When we fail to trust God for our basic needs, we fret and worry. We amass more than we need. We fail to abide in the heart of God and instead work so many hours that we become strangers to peace and rest. Worst of all, we miss out on the lovely, exhilarating sensation of belonging completely to Him. We forget that He is responsible and that we’re at His mercy. We turn our backs on His offer of sweet, fresh manna: “No thanks, I’m afraid You’ll shortchange me. Besides, I can manage on my own.”

Our culture insists that amassing wealth and possessions is synonymous with being a responsible adult. Are you brave enough to see that this challenges everything Jesus exemplified? Are you bold enough to trust that God will send the manna day by day?

To the Christian Woman with a Secret Sin

Silhouette illustration of a woman hand grabbing an appleI wish that we, as Christian women, were exempt from struggles with sin. But we’re not. I’ve vowed to be transparent with my readers, so I’m here to confess that not that long ago, the Lord spoke to me about a certain behavior I’d been making excuses for for too long—and He didn’t pull any punches. By the end of our conversation, I had truly walked away from my sin, and the result was pure joy and fresh fire. What follows is the gist of what He said. I’m sharing it in the hope that if you’re like me—prone to wander and in need of the extravagant love and forgiveness of Jesus—you’ll realize that this message is for you as well.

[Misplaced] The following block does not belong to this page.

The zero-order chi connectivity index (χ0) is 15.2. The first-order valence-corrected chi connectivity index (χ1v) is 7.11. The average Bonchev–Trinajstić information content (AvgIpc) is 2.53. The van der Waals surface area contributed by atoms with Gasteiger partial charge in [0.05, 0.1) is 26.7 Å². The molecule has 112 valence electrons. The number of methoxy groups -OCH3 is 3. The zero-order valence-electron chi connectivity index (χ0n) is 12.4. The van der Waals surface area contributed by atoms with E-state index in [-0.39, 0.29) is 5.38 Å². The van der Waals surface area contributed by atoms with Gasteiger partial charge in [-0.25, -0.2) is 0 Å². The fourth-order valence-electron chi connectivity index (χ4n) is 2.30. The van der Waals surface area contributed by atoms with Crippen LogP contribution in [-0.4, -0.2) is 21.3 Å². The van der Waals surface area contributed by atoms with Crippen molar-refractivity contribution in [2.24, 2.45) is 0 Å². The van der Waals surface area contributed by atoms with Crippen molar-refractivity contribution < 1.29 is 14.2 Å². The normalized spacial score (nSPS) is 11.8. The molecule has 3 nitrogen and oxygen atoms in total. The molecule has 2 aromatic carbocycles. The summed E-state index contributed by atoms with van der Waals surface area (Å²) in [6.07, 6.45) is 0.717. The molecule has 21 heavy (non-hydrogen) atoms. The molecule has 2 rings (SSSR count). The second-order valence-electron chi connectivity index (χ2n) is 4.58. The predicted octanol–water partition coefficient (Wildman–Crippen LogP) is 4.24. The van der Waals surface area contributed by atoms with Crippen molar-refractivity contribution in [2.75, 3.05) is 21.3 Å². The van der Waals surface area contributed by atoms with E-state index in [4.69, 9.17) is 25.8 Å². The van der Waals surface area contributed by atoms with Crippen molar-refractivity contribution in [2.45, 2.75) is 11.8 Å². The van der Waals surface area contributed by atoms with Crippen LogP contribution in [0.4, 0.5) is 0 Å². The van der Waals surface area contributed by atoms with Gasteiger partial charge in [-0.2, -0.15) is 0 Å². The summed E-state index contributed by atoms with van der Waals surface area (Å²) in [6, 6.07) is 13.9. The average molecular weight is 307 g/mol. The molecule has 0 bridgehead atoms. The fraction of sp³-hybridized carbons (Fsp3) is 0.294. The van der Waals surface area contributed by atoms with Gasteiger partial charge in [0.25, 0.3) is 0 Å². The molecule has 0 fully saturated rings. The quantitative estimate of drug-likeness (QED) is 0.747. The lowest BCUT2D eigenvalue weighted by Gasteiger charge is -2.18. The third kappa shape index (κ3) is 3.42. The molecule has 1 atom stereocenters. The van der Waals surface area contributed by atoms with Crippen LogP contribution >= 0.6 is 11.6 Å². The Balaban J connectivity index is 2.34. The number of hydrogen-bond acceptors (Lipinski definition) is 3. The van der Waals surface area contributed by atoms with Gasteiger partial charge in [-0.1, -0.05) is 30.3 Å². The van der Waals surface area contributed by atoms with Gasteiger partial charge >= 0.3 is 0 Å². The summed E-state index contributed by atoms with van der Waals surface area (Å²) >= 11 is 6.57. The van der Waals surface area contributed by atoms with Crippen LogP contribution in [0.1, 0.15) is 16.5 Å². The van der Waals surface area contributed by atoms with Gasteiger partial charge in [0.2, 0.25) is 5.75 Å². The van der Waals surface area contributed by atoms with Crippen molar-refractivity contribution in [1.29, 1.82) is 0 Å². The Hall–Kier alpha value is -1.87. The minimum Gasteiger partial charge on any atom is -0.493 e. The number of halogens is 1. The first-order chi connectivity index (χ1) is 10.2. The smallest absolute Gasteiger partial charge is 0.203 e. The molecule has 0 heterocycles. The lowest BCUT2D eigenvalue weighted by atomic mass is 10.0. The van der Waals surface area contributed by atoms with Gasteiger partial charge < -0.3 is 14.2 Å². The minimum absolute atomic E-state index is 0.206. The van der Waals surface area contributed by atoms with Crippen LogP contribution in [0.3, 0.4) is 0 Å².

“I’m sorry,” you say. But you don’t really mean it.

Through your actions, you’ve testified that I’m not worth the sacrifice of laying down your sin. You’ve implied that I don’t understand your life and what you need… that you can’t be happy without your golden calf… that I’m not quite enough… that you might enjoy My presence, but you’re not desperate for it.

You’ve been willing to trade My presence for what you want.

You used to give your absolute allegiance to Me. I want you to be that girl again. You used to err on the side of obedience, but now you err on the side of sin. You used to be quick to say, “Yes, Sir.” But now you scramble for loopholes: “I’ll cut back,” or “I’ll stop for a month,” or “Next Monday I’ll turn over a new leaf.” Even as you pledge to stop, you search for a loophole, an escape route, a light at the end of the tunnel, a promise of reprieve to give you hope.

I am your hope.

Are you willing to gamble your friendship with Me?

You’ve convinced yourself again and again that that still small voice isn’t really Me. That you’re just being legalistic. That there’s nothing wrong with bestowing My grace upon yourself as you see fit even though that used to be My job.


Woman pulls pack page and reveals sunset.